Figure 9: The wrap() function on the PunksV1Wrapper smart contract (lines 5–12). Calling the wrap() function calls the buyPunk() function on the separate Punk V1 contract (punkAddress) to buy the underlying NFT (line 8), assigning the PunksV1Wrapper smart contract itself as holder (line 5 in Figure 10).38
Figure 10: The buyPunk() function on the V1 Punks39smart contract (lines 3–7). The PunksV1Wrapper is msg.sender (used on line 5) as it is what initiated the execution of the buyPunk() function. The buyPunk() function defines ownership of a specific Punk (designated by _punkId) on the mini-ledger, punkIndexToAddress.
If the PunksV1Wrapper is set as the NFT holder on the V1 Punks smart contract, how is an individual holder’s ownership of the wrapped Punk reflected? The wrap() function (lines 5–12 of Figure 9) creates a brand new “mirrored” NFT with an index that replicates the index of the V1 Punk it is mirroring, but the mirrored NFT is governed by a new smart contract. There is now an entirely separate NFT, a “wrapper,” that serves as a reference point to the V1 Punk.
Index of V1 Punk
V1 Punk Holder’s Address
Index of PunksV1Wrapper NFT
PunksV1Wrapper Holder’s Address
Figure 11: A demonstration of the effect of wrapping a Punk.
The result of this wrapping means that, for V1 Punks that are purchased by the PunksV1Wrapper smart contract, Larva Labs’ control through the V1 Punk smart contract is circumvented (along with the V1 bug). Going forward, V1 Punk holders can interact with and trade through the PunksV1Wrapper smart contract. They are not subject to controls based on the onlyOwner() modifier that exists on the V1 Punk smart contract, nor are they beholden to predefined image hosting services controlled by the NFT creator.
It should be noted that wrapping is only effective insofar as there is a sufficient degree of community buy-in to sustain a market for the new wrapper tokens. Just as the underlying NFT series is only as valuable as the market determines, so too are wrapped tokens. The threat of wrapping may cause creators to act judiciously in deciding when and to what extent the smart contracts they deploy permit leveraging the onlyOwner() modifier. The Pudgy Penguins saga discussed earlier demonstrates this effect. In response to the frustration with the project’s creators, many in the community began wrapping their Pudgy Penguins into “Wrapped Penguins” to escape the project creator’s extensive control.41 As the organizers spearheading the wrapping stated: “Wrap your Penguin to keep it safe from the evil founders. It’s time we huddled up under quilts and stopped letting [the] founders abuse us.”42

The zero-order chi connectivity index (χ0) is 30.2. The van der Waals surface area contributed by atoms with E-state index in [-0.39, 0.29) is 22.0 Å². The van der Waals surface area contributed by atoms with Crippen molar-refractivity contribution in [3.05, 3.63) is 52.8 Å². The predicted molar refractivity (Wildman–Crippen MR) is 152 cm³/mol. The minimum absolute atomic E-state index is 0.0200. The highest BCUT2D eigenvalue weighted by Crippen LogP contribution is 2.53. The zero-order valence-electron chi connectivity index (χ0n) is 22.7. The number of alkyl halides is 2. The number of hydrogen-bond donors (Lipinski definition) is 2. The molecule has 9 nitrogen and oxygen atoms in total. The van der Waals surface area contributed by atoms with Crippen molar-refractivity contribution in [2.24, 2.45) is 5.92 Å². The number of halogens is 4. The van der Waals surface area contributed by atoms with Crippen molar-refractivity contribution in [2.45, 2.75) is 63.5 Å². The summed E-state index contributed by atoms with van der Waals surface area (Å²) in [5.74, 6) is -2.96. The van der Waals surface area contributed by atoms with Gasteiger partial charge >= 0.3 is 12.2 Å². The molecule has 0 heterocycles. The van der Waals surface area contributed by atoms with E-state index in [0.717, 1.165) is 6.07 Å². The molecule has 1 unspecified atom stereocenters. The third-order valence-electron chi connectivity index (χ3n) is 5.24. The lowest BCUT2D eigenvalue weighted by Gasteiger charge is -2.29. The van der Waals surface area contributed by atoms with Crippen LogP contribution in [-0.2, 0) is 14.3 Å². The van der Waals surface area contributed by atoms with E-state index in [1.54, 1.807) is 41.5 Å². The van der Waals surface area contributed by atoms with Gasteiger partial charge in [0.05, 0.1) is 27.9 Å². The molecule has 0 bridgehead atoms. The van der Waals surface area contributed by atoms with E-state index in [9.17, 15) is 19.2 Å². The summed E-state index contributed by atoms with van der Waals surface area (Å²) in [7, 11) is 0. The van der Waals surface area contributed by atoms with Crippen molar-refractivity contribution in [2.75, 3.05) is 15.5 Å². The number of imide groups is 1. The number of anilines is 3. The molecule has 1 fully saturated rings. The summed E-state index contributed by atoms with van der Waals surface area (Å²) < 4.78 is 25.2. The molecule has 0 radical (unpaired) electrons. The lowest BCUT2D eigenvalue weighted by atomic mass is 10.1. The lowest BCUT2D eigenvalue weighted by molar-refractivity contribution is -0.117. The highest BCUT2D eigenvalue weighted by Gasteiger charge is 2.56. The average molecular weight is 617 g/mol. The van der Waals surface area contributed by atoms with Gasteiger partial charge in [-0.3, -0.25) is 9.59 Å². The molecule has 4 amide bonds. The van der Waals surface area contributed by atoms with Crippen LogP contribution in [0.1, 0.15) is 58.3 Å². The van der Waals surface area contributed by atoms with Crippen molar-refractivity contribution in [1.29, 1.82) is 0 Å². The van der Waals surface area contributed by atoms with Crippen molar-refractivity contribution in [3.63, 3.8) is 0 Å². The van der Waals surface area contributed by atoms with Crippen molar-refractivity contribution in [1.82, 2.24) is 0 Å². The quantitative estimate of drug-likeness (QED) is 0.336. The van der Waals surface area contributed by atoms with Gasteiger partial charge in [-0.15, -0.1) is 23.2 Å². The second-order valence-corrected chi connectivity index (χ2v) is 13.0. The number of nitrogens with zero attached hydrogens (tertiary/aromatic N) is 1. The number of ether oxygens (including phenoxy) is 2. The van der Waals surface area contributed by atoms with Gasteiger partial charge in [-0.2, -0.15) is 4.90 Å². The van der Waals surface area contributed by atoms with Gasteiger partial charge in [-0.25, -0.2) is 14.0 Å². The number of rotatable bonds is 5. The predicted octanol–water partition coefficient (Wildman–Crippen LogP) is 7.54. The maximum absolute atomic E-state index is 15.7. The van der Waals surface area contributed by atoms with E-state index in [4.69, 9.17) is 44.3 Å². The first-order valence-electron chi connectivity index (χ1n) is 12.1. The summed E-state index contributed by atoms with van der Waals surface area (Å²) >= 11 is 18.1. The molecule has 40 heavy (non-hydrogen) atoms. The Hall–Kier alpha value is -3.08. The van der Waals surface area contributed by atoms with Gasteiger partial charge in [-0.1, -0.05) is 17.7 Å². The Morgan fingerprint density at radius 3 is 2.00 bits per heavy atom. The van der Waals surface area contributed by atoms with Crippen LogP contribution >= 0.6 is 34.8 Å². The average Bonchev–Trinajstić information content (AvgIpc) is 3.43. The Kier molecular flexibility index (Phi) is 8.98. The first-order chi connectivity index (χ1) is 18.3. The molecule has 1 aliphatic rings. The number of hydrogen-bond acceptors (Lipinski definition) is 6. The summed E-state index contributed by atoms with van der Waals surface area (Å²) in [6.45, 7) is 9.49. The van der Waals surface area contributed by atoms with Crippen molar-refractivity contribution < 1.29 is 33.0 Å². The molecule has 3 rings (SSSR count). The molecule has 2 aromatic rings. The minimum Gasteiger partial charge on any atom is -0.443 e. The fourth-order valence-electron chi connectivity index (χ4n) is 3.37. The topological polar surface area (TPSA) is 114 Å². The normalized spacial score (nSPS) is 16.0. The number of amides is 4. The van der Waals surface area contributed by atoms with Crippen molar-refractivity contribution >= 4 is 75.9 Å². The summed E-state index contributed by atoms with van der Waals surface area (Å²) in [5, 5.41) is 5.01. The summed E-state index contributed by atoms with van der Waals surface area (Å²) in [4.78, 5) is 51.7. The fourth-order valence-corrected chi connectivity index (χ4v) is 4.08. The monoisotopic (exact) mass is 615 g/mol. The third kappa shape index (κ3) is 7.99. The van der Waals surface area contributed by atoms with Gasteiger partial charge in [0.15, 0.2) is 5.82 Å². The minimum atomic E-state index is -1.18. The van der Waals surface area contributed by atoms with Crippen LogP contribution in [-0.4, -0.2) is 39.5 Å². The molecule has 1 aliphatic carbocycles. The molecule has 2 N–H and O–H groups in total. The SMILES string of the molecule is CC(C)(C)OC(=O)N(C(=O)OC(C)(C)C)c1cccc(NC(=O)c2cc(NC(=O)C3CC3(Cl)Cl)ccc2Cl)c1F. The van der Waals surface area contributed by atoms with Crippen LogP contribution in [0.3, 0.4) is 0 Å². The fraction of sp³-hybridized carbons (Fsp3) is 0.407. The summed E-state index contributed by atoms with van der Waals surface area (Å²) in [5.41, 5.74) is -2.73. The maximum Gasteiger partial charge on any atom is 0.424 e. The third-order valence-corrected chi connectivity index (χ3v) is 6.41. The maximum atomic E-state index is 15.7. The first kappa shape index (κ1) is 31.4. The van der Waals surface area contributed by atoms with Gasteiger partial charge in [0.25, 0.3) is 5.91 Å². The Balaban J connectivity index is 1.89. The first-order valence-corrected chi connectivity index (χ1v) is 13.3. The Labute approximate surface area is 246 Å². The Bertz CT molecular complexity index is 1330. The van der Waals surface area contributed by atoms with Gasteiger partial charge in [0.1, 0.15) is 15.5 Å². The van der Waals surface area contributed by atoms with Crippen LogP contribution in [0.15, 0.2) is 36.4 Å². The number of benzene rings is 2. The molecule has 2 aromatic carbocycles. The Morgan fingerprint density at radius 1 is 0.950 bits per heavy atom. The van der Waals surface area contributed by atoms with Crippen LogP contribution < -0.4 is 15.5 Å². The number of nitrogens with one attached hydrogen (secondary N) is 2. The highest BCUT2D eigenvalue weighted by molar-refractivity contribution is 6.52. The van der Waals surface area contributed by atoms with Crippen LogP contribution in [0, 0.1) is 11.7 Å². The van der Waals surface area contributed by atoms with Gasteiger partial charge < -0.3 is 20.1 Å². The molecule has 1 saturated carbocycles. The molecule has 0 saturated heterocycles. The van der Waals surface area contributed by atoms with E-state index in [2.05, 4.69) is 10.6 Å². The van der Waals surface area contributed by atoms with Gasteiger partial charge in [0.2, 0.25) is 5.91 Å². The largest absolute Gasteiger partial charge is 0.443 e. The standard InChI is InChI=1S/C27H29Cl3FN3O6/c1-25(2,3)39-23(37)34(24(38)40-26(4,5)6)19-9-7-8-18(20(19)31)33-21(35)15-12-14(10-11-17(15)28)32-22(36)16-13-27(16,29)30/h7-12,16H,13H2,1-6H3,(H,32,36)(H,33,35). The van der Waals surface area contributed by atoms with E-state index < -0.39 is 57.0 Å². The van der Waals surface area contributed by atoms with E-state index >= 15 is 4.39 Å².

II. Legal Mechanisms
A. Direct IP Rights
An NFT and its corresponding digital asset are usually not intertwined. More typically, an NFT project creator names the NFT series and also creates the digital assets the NFT is meant to reference. The digital assets are likely covered by copyright law, as they are “works” fixed in a tangible medium of expression. The name of the NFT series may be covered by copyright and/or trademark law, depending on whether it meets the substantive requirements for protection under these legal regimes.
Under the current legal framework, when a purchaser buys an art-referencing NFT, two legal mechanisms are often operating behind the scenes: The purchaser obtains (i) legal title to the NFT itself and (ii) a license to use the NFT’s corresponding digital asset. These rights are almost always conveyed through a clickwrap or browsewrap agreement on the creator’s website where the NFTs are initially purchased.43 For example, while Otherdeed’s terms of service state that purchasers “own all personal property rights to that Otherdeed,” they continue to state that such rights are limited to “the non-exclusive right to use, copy and display the Art linked to his/her Otherdeed . . . solely for [the purchaser’s] own personal, non-commercial use,” with no “right or license to use, copy, display or otherwise exploit the Art for any non-personal or commercial purposes, or to create any derivative works of the Art.”44 Even more restrictively, the license for the Koda NFTs, which “live” on certain Otherdeeds, is a “revocable license . . . [to] the [associated Koda] Art,” meaning that a holder may find itself holding an NFT with absolutely no rights to use or even display the art the NFT references.45 Popular NFT game Axie Infinity contains similar restrictions on the purchaser’s rights to the digital art asset that represents the Axie NFT, stating that “no Content or Marks may be . . . exploited for any commercial purpose whatsoever, without our express prior written permission.”46